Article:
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Yield on the 10-year Treasury bond nearing 3 percent

Economists explain why consumers should care

Photo (c) sakkmesterke - Fotolia
The yield on the U.S. government's 10-year bond, which had been struck at around 2 percent for years, is suddenly rising and is almost at 3 percent today.

For Wall Street investors, rising bond yields can be a warning sign. Stocks that were cheap at a 2 percent yield look more expensive when these interest rates rise. Consumers with stock portfolios can expect this year's volatility to continue for a while.

Five percent is about average

But rising bond yields may mean more than that for consumers. Robert Frick, corporate economist for Navy Federal Credit Union, doesn't think the jump in bond yields is the result of fundamental changes in the economy. Rather, he says rates are just getting back to normal.

"The long-term average of the 10-year is about 5 percent, but that's easy to forget considering we've had artificially low rates since the Great Recession," Frick told ConsumerAffairs.

Economist Joel Naroff, of Naroff Economic Advisors, believes rising bond yields serve as an inflation warning. In fact, he predicted rising prices when Congress passed the landmark tax cut and stimulus bill last December.

"What did anyone expect when you cut taxes when the economy is solid and the labor markets are tight?" Naroff asked. "Rising inflation was going to happen, was forecast by most economists and only the naive among us thought that you could implement massively expansionary fiscal policy when it wasn’t needed without any negative impacts."

Benchmark for interest rates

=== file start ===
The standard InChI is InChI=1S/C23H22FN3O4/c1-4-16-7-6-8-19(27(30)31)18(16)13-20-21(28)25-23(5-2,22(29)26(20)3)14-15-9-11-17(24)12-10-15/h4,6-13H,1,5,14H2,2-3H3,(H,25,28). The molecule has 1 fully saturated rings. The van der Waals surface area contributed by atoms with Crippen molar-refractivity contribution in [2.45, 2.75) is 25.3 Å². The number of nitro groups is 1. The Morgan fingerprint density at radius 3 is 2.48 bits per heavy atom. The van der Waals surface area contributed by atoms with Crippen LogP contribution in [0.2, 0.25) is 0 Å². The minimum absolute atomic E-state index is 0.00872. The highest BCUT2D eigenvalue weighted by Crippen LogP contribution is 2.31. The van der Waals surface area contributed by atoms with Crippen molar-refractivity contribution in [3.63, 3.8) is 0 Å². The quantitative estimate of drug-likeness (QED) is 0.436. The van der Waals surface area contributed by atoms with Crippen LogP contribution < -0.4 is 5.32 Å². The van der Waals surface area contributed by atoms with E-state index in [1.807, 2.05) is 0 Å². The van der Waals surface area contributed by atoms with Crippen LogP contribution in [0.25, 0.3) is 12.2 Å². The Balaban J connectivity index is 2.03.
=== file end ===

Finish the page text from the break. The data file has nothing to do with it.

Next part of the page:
The 10 year Treasury note is a key benchmark for many interest rates consumers pay, so when yields rise, so do interest rates.

"The impact on consumers will be higher rates for those with variable rate loan products and on mortgages," Naroff said. "For many who have had variable rate products for a while and who didn’t see much change, they could be in for a shock, especially if the Fed keeps raising rates, as expected."

Frick agrees that rising interest rates may be the effect consumers feel most. Since mortgage rates are affected, he says 2018 may be an opportune time to purchase a home, while rates are still relatively low.

There may also be a positive effect for consumers, especially those who put money away in savings. For well over a decade the interest paid on savings has been paltry, often less than 1 percent. This month, several banks have increased the interest rate paid on a one year certificate of deposit (CD) to over 2 percent.

That's still low by historical standards, but it’s much higher than typical interest paid on deposits over the last decade.

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